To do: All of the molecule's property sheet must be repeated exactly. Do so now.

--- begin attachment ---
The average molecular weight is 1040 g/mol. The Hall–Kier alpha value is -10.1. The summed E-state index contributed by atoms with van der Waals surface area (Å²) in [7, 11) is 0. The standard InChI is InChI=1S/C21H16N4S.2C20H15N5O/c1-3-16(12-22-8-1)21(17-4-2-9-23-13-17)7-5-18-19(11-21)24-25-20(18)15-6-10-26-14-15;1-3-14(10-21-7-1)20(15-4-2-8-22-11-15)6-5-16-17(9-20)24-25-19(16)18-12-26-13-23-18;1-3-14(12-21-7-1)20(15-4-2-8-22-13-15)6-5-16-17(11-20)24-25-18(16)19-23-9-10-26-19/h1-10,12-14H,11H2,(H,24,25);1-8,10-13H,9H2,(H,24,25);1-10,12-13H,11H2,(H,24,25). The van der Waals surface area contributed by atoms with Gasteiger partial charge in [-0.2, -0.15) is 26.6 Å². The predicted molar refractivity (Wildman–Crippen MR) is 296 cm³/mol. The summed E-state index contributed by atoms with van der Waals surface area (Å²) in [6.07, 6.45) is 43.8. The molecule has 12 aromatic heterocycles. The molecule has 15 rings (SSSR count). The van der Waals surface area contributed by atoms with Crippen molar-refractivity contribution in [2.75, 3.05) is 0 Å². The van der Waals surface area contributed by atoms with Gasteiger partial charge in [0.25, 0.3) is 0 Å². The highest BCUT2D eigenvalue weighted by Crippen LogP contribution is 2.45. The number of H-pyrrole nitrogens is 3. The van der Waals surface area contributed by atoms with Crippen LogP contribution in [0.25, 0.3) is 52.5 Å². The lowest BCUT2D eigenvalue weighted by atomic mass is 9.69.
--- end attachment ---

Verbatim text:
The average molecular weight is 1040 g/mol. The Hall–Kier alpha value is -10.1. The summed E-state index contributed by atoms with van der Waals surface area (Å²) in [7, 11) is 0. The standard InChI is InChI=1S/C21H16N4S.2C20H15N5O/c1-3-16(12-22-8-1)21(17-4-2-9-23-13-17)7-5-18-19(11-21)24-25-20(18)15-6-10-26-14-15;1-3-14(10-21-7-1)20(15-4-2-8-22-11-15)6-5-16-17(9-20)24-25-19(16)18-12-26-13-23-18;1-3-14(12-21-7-1)20(15-4-2-8-22-13-15)6-5-16-17(11-20)24-25-18(16)19-23-9-10-26-19/h1-10,12-14H,11H2,(H,24,25);1-8,10-13H,9H2,(H,24,25);1-10,12-13H,11H2,(H,24,25). The van der Waals surface area contributed by atoms with Gasteiger partial charge in [-0.2, -0.15) is 26.6 Å². The predicted molar refractivity (Wildman–Crippen MR) is 296 cm³/mol. The summed E-state index contributed by atoms with van der Waals surface area (Å²) in [6.07, 6.45) is 43.8. The molecule has 12 aromatic heterocycles. The molecule has 15 rings (SSSR count). The van der Waals surface area contributed by atoms with Crippen molar-refractivity contribution in [2.75, 3.05) is 0 Å². The van der Waals surface area contributed by atoms with Gasteiger partial charge in [0.25, 0.3) is 0 Å². The highest BCUT2D eigenvalue weighted by Crippen LogP contribution is 2.45. The number of H-pyrrole nitrogens is 3. The van der Waals surface area contributed by atoms with Crippen LogP contribution in [0.25, 0.3) is 52.5 Å². The lowest BCUT2D eigenvalue weighted by atomic mass is 9.69.